Brock Turner Has Lost His Appeal And Remains Guilty Of Sexual Assault

He'll continue to register as a sex offender for the rest of his life.

The former Stanford University student who sexually assaulted an unconscious woman outside a fraternity party in 2015 lost his appeal Wednesday.

Brock Turner served three months in jail after being convicted of assault with intent to commit rape, sexual penetration of an intoxicated person, and sexual penetration of an unconscious person. That sentence sparked national outrage, as well as a recall campaign of the judge, from critics who argued it was far too lenient for the nature of his crimes.

Still, attorneys for Turner appealed his conviction, which required him to register as a sex offender for life. They argued there wasn't enough evidence to convict Turner, and claimed he was only guilty of "sexual outercourse" since his pants remained on during the assault.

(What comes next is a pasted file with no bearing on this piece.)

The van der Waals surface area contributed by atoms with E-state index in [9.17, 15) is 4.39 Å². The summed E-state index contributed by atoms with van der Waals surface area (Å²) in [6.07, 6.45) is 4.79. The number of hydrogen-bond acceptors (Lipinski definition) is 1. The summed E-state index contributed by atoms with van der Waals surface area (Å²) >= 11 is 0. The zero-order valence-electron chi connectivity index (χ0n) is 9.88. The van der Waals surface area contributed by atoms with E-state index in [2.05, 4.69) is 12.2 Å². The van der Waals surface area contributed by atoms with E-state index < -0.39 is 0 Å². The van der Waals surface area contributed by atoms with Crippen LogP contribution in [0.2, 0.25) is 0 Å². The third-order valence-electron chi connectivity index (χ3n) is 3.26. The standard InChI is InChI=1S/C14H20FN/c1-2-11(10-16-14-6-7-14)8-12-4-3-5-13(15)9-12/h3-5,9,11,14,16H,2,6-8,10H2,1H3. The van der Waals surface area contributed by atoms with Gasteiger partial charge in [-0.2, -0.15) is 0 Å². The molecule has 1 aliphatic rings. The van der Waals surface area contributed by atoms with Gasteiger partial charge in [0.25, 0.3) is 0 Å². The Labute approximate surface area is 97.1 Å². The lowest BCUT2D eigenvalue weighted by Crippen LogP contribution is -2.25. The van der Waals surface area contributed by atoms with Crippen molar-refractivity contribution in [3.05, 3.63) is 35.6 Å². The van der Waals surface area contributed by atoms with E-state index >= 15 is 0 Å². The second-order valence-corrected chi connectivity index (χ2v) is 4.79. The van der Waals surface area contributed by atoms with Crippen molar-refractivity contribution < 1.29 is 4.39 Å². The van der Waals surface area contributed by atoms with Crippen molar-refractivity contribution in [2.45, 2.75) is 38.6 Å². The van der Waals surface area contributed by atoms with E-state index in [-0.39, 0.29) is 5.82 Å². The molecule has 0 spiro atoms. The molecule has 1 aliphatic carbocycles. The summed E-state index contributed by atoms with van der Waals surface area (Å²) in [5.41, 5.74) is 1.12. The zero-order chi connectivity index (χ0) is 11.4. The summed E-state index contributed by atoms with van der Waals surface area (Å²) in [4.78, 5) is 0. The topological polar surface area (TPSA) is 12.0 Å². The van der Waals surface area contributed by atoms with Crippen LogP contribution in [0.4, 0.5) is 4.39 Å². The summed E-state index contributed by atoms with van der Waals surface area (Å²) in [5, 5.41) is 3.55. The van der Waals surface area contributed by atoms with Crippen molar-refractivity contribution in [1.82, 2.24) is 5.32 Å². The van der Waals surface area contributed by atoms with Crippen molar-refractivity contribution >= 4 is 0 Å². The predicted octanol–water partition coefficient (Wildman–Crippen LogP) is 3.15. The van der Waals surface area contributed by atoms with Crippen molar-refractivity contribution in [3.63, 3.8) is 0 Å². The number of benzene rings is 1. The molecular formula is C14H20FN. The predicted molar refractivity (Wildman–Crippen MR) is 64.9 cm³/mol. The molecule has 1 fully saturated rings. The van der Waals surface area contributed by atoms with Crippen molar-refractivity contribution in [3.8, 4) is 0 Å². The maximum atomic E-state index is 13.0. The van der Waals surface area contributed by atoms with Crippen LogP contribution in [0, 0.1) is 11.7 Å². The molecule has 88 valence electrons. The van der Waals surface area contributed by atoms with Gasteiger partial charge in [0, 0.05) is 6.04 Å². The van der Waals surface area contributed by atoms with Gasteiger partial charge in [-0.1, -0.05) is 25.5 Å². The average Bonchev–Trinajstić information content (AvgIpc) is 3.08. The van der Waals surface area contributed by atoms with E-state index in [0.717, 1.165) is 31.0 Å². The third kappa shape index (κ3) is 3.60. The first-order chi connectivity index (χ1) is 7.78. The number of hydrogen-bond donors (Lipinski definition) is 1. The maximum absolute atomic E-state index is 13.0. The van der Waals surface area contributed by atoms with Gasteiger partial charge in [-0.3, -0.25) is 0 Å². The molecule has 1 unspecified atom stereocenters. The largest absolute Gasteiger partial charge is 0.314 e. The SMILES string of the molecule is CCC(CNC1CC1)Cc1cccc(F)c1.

The California Court of Appeals didn't buy it.

"Defendant argues none of his convictions is supported by sufficient evidence," the court said in an opinion released Wednesday. "That argument lacks merit."

The opinion recounted the evidence against Turner, which included statements from two eyewitnesses. The graduate students had been heading to the party when they saw Turner on top of the victim, who wasn't moving.

"What the fuck are you doing? She’s unconscious,” one of the graduate students yelled, according to the opinion. Turner then attempted to run away, and one of the graduate students tackled him. They held him until campus police arrived.

Other evidence included statements from paramedics, who found the victim unconscious, as well as hospital staff who reviewed abrasions on her body and her blood alcohol content. Turner also admitted to a detective that he had undressed her and penetrated her — though he claimed she was able to consent.

The fact that Turner's pants remained on also didn't mean he wasn't planning on raping the victim, the appeals court ruled.

"While it is true that defendant did not expose himself, he was interrupted," the court said. "Jurors reasonably could have inferred from the evidence described above that, if the graduate students had not stopped defendant, he would have exposed himself and raped [the victim]."

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